Elaine's quest for love is like some dreamy but misguided fantasy yet it's way more appealing than similar attempts, many of which I covered in my recent piece 13 Best or Weirdest Occult/Witch movies on the Amazon Prime.
One thinks of that preachy final monologue of Bill Holden's in NETWORK, that whole "this is real life, Diane, you can't change the channel." It's as if her magic works too well, the men aren't used to being so completely seduced and they fall to pieces when she loses interest. Sometimes they die from drinking her jimsonweed-spiked flask; or commit suicide or die of a broken heart when--she having satisfied all their deepest desires and literally blown their minds--loses interest as they get all possessive and clingy and needy and crying. "What a pussy! What a little baby!" goes her voiceover after her first conquest in her new town, a naturalist teacher named Wayne (Jeffrey Vincent Parise) at the local university, starts bawling and screaming needily for her. His breakdown is a high point of the film, acting-wise, as he gives it his all, with this great kind of teary agonized flush "I have never felt real love like this before! Elaine, I'm scared!!" he shouts. The sheer magnitude of his lovelorn heartbreak threatens to disrupt Elaine's candy-colored sandman 'magical thinking.' So she has to go smoke in the other room.
|Anna Biller - thou art a badass|
Sexploitation films were based on real things, like sexuality between men and women. I would never be interested in critiquing them wholesale, because I don't find them stupid or inferior (you might). They are more for me like fascinating fragments of culture, all the more alluring because of their low status in today's culture.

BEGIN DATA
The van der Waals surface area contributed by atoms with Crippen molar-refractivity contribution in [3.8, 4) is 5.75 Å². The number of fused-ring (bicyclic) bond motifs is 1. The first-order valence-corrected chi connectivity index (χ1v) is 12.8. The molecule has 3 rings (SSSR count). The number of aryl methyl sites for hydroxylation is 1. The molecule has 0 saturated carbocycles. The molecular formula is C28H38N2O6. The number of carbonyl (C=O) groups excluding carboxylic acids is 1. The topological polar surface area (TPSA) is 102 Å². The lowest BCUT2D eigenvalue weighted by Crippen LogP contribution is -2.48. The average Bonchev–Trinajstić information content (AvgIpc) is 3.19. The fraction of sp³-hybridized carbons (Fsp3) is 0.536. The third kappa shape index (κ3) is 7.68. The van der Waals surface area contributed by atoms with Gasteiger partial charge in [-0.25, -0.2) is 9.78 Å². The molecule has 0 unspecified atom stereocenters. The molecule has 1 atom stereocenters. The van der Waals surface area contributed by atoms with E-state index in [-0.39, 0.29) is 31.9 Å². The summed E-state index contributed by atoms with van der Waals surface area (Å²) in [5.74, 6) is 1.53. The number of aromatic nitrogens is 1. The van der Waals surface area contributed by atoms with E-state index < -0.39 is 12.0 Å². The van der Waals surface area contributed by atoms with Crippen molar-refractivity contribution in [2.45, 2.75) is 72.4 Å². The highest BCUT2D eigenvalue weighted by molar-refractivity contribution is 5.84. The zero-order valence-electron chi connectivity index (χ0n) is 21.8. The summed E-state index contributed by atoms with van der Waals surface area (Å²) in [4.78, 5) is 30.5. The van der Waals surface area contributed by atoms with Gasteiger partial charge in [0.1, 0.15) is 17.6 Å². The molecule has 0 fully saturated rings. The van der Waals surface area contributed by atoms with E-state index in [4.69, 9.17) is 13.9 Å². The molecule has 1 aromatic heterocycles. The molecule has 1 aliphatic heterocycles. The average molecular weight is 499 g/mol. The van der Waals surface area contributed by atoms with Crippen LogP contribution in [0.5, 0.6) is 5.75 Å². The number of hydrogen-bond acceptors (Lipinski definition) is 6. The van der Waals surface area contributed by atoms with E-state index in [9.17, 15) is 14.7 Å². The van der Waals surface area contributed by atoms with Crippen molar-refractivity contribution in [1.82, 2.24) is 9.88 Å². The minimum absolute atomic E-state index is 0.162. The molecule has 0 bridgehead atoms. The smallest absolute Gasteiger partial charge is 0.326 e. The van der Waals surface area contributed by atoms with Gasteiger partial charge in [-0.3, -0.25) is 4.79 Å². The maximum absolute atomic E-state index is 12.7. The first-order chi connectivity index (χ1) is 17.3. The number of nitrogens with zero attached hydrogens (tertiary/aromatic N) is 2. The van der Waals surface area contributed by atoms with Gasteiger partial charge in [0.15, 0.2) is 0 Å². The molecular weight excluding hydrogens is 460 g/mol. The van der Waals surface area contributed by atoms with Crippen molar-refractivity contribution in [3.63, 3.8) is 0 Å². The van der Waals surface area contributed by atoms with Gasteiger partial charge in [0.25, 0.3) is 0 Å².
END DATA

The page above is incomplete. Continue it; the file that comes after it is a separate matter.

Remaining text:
So again, you are making many assumptions. Those assumptions come from our need today to look back on history and laugh at it. They also come from a discomfort with the exploitation form because of guilt at male enjoyment of it. I am not critiquing those films, but I am critiquing cultural stereotypes. There is a big difference.
The intention with VIVA was to make my own version of those films, to rewrite history as it were and place myself and my voice (as a female and an individual) within it. So in that sense it's pure fetishism, and comes much more from the place the original films came from (the desire to make a sexy film using fantasy and displacement). The confusion about my intentions may come from the fact that we have not seen many sexual fantasy films made by women, except by female directors who are working in entirely more "serious" forms.Damn right, sister! Dig the way she defends her choices and calls Mr. Coffee semi-out on an ideological gender-based point, but does so sans knee-jerk third-wave malice. Her pride in wanting to make a "sexy film using fantasy and displacement" is a truly honorable ideal, especially as she reaches for a new kind of voice, a true woman's fantasy film.
More than most of the aforementioned female-directed retro-genre films, LOVE WITCH succeeds at this ideal, mixing intentional story book artifice--lots of 'talent show from 'Summerisle' light/dark macabre counter-Christian pageantry--with genuinely erotic content in ways we don't really see in modern film (she cites Demy's Donkey Skin as a huge influence); the closest we get is perhaps Bergman, via Shakespeare (Hamlet's "the play's the thing"), wherein the double negative, if you will, of a play-within-a-play seems to help induce a mimetic erotic magic that's distinctly feminine (Mother Night) in its timeless (or lunar cycle-based) parallel to the 'normal world' of linearity and men (Sarastro). Biller grasps the deep magic at work in narrative immersion and in the way mythologizing through performance helps uncork one's inner power.